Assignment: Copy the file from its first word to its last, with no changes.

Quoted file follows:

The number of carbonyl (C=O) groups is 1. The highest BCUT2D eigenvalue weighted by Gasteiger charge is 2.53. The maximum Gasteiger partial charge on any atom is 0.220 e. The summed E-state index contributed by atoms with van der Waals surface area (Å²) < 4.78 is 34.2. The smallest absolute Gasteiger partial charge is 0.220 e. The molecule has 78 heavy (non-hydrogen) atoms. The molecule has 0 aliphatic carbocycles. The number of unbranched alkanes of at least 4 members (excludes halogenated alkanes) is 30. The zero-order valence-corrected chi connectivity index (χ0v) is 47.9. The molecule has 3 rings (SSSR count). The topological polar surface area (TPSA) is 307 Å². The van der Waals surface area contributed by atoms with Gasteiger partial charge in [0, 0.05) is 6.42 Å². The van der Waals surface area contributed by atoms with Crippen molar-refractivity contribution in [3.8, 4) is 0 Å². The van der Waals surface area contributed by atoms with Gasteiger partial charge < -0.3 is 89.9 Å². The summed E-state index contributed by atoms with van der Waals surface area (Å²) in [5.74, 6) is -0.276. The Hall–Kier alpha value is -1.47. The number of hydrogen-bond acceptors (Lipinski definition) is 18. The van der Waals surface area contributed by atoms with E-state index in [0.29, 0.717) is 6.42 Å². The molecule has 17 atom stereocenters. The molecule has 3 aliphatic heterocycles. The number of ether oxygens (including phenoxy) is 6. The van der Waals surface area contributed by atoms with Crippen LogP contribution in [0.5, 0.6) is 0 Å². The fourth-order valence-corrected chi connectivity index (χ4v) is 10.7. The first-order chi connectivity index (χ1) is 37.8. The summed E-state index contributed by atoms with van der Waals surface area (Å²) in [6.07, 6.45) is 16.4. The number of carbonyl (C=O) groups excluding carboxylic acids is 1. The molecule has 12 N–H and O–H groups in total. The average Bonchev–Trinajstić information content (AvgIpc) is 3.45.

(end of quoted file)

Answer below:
The number of carbonyl (C=O) groups is 1. The highest BCUT2D eigenvalue weighted by Gasteiger charge is 2.53. The maximum Gasteiger partial charge on any atom is 0.220 e. The summed E-state index contributed by atoms with van der Waals surface area (Å²) < 4.78 is 34.2. The smallest absolute Gasteiger partial charge is 0.220 e. The molecule has 78 heavy (non-hydrogen) atoms. The molecule has 0 aliphatic carbocycles. The number of unbranched alkanes of at least 4 members (excludes halogenated alkanes) is 30. The zero-order valence-corrected chi connectivity index (χ0v) is 47.9. The molecule has 3 rings (SSSR count). The topological polar surface area (TPSA) is 307 Å². The van der Waals surface area contributed by atoms with Gasteiger partial charge in [0, 0.05) is 6.42 Å². The van der Waals surface area contributed by atoms with Crippen molar-refractivity contribution in [3.8, 4) is 0 Å². The van der Waals surface area contributed by atoms with Gasteiger partial charge < -0.3 is 89.9 Å². The summed E-state index contributed by atoms with van der Waals surface area (Å²) in [5.74, 6) is -0.276. The Hall–Kier alpha value is -1.47. The number of hydrogen-bond acceptors (Lipinski definition) is 18. The van der Waals surface area contributed by atoms with E-state index in [0.29, 0.717) is 6.42 Å². The molecule has 17 atom stereocenters. The molecule has 3 aliphatic heterocycles. The number of ether oxygens (including phenoxy) is 6. The van der Waals surface area contributed by atoms with Crippen LogP contribution in [0.5, 0.6) is 0 Å². The fourth-order valence-corrected chi connectivity index (χ4v) is 10.7. The first-order chi connectivity index (χ1) is 37.8. The summed E-state index contributed by atoms with van der Waals surface area (Å²) in [6.07, 6.45) is 16.4. The number of carbonyl (C=O) groups excluding carboxylic acids is 1. The molecule has 12 N–H and O–H groups in total. The average Bonchev–Trinajstić information content (AvgIpc) is 3.45.